Boy, the democratic nature of the Internet sure helps out struggling emerging artists! Thanks to Sara Tecchia Roma New York for picking up on this trend and curating a show of U.S. Saatchi Online Artists titled “And Who Are You?”.
“You don’t have to pay a dealer 50% commission.” says the gallery’s quoted Saatchi PR even though the existence of the show testifies that all those collectors scouring an uncurated site, with limited search functionality, and no shopping cart function have not yet made the concept of a dealer antiquated. Unintentionally challenging the very concepts they wish to promote — “If you’re not in the loop, if you didn’t go to the right art school, if you don’t know the right people who have the right dealers, it’s very hard to break in.” — the gallery highlights artists who already have a robust exhibition history including Eric Doeringer and Jay Batlle both of whom have shown at the Whitney.
Of course, once the gallery starts promoting the artists suddenly the show concept isn’t so much about the democratizing power of the Internet as it is about examining pre existing structures of hierarchy.
“Whether thought to oneself or spoken to another, the question “and who are you?” can be the start of a cocktail party confrontation, an opening gambit for flaunting one’s own CV or the catalyst for a profound crisis of existentialist and creative purpose. Working in various mediums, each of the artists in “And Who Are You? Work from Saatchi Online” uses Saatchi Online as a platform to address questions about how the established art world parcels out or responds to value, fame, favoritism, integrity and pretension.”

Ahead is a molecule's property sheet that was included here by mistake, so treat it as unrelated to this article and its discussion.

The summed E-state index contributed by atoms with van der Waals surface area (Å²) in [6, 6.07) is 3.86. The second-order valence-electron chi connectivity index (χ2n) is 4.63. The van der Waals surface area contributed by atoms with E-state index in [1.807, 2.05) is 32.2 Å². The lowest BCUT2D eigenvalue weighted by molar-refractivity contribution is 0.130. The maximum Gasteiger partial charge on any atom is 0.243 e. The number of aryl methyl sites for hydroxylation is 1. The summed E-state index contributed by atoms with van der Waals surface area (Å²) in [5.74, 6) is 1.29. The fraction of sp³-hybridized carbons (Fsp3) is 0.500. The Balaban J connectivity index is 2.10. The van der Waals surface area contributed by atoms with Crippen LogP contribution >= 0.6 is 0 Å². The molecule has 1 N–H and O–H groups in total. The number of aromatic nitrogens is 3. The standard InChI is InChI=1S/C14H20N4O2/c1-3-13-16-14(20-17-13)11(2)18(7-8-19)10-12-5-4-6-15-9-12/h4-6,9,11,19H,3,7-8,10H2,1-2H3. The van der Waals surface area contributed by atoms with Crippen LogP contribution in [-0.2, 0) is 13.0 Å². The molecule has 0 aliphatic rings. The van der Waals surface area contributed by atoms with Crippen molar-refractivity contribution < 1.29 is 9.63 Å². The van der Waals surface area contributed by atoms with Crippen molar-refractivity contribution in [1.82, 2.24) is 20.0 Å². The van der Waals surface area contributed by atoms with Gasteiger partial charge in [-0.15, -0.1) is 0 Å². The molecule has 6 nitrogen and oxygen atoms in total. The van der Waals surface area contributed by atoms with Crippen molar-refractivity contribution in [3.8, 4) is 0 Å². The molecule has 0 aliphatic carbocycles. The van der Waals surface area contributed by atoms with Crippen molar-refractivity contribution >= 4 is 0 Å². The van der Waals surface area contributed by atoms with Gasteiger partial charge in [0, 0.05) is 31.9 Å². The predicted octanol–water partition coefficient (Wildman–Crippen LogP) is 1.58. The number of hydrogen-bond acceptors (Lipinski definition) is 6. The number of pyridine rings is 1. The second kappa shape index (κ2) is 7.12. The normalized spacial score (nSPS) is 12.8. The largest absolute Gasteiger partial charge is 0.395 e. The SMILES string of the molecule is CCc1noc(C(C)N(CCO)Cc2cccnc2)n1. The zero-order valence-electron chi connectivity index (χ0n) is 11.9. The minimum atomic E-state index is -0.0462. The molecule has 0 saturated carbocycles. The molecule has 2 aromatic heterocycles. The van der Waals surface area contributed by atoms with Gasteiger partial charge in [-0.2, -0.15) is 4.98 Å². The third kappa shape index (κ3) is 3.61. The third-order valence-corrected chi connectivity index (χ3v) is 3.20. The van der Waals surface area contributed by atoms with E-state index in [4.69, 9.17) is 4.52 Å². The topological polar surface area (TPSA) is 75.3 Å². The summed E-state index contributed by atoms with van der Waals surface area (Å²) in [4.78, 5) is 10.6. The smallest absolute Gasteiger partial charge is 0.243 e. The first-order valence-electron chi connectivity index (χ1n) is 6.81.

Putting aside a weak exhibition concept – we all know how the name game works – the heralding of the online Saatchi site seems needlessly overblown, since the majority of these artists simply uploaded their work to the site and aren’t using it as an essential element to their practice.
In an interesting footnote to all this, The New York Observer reports And Who Are You? curator Ana Finel Honigman wasn’t too pleased that participating artist Kristian Laliberte of the collective Fame Theory lifted some of her unpublished writing to promote his fame calculator in a mass email. Laliberte claimed confusion in a later response while shamelessly promoting his own product.